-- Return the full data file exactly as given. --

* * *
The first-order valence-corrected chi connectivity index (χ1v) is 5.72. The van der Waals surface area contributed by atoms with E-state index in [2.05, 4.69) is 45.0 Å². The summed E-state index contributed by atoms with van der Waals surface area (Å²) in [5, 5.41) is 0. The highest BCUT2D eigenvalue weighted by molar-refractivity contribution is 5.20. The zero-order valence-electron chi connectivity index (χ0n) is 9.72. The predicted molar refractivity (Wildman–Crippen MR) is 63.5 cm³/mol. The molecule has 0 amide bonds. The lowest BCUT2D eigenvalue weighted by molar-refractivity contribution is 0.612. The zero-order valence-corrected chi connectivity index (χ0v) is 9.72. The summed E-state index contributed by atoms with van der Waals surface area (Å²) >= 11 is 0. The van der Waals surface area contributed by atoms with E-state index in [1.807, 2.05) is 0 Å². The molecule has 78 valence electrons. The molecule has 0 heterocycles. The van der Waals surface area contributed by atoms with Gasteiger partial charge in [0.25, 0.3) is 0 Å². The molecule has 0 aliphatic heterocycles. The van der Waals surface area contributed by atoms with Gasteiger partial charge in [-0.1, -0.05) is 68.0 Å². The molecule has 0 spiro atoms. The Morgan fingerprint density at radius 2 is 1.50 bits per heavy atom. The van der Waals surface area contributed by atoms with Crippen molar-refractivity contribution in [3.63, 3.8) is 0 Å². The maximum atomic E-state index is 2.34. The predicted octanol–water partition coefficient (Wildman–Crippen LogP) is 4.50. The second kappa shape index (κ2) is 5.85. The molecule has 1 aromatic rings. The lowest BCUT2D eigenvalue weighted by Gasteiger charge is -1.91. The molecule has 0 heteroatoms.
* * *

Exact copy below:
The first-order valence-corrected chi connectivity index (χ1v) is 5.72. The van der Waals surface area contributed by atoms with E-state index in [2.05, 4.69) is 45.0 Å². The summed E-state index contributed by atoms with van der Waals surface area (Å²) in [5, 5.41) is 0. The highest BCUT2D eigenvalue weighted by molar-refractivity contribution is 5.20. The zero-order valence-electron chi connectivity index (χ0n) is 9.72. The predicted molar refractivity (Wildman–Crippen MR) is 63.5 cm³/mol. The molecule has 0 amide bonds. The lowest BCUT2D eigenvalue weighted by molar-refractivity contribution is 0.612. The zero-order valence-corrected chi connectivity index (χ0v) is 9.72. The summed E-state index contributed by atoms with van der Waals surface area (Å²) >= 11 is 0. The van der Waals surface area contributed by atoms with E-state index in [1.807, 2.05) is 0 Å². The molecule has 78 valence electrons. The molecule has 0 heterocycles. The van der Waals surface area contributed by atoms with Gasteiger partial charge in [0.25, 0.3) is 0 Å². The molecule has 0 aliphatic heterocycles. The van der Waals surface area contributed by atoms with Gasteiger partial charge in [-0.1, -0.05) is 68.0 Å². The molecule has 0 spiro atoms. The Morgan fingerprint density at radius 2 is 1.50 bits per heavy atom. The van der Waals surface area contributed by atoms with Crippen molar-refractivity contribution in [3.63, 3.8) is 0 Å². The maximum atomic E-state index is 2.34. The predicted octanol–water partition coefficient (Wildman–Crippen LogP) is 4.50. The second kappa shape index (κ2) is 5.85. The molecule has 1 aromatic rings. The lowest BCUT2D eigenvalue weighted by Gasteiger charge is -1.91. The molecule has 0 heteroatoms.